By anyone’s standard, the Gowanus Canal is one of the most repugnant places in New York City. The 1.8-mile central Brooklyn waterway flows from Butler Street to the Gowanus Bay and is a toxic cesspool, the result of 150 years of industrial waste from manufactured gas plants, oil refineries, coal yards, paint factories, machine shops, and more. The air stinks of raw sewage. The once-thriving manufacturing neighborhood surrounding the canal is decaying and desolate. Put simply: it is the definition of a dump.
Despite everything this little strip of land has going against it, an impassioned group of New Yorkers — entrepreneurs, residents, artists, urban designers, entertainers, and scientists — are making the most out of this environmental catastrophe. For them, the Gowanus is a place of possibilities and opportunities.
They are not alone. Located minutes from Manhattan and sandwiched between two of Brooklyn’s most desirable neighborhoods — Carroll Gardens and Park Slope — the area holds promise of economic gold in a city starved for land to develop. Private developers, urban planners, and the Bloomberg administration dream about what this land could become and have envisioned hundreds of units of housing and waterfront esplanades.
But first it must be cleaned up. On March 2, 2010, the U.S. Environmental Protection Agency (EPA) declared the Gowanus as a Superfund site, ushering in nearly 12 years of studies and work to dredge the contaminated mud at a cost of $500 million. The city is also at work on a three-year, $150-million project to clean the water by rehabilitating the canal’s flushing tunnel and pumping station. A city rezoning proposal to add residential to the manufacturing zone is currently on hold while the agency decides how to move forward and how the federal cleanup designation would impact appropriate redevelopment and remediation, according to an agency spokeswoman.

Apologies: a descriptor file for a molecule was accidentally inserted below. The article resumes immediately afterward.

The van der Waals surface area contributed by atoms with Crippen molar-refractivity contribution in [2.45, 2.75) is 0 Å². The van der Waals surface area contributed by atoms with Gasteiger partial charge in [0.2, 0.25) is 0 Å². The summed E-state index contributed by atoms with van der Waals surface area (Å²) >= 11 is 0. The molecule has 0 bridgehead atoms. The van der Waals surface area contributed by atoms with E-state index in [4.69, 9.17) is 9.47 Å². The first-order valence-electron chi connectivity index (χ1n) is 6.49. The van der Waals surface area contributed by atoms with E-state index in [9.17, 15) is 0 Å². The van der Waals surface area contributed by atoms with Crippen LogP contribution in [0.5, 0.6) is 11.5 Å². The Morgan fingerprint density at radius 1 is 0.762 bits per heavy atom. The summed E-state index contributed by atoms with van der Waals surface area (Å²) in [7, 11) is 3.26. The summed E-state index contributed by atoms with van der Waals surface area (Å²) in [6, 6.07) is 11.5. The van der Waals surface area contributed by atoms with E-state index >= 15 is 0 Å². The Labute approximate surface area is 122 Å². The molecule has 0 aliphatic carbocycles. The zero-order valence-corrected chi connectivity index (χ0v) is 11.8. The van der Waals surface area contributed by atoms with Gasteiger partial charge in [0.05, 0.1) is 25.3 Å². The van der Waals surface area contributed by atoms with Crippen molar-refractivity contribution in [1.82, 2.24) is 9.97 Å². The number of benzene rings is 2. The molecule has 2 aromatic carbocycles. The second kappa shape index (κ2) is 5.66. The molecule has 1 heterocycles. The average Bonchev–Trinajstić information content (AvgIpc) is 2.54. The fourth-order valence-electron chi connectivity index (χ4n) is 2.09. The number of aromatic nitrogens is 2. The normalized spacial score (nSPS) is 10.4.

No matter how the future proceeds, the people of the Gowanus — the characters who populate the area — have stories to tell. What follows are portraits of the quintessential and tenacious New Yorkers who never give up on their land, who refuse to succumb to the obstacles, and who are inspired by their beloved canal.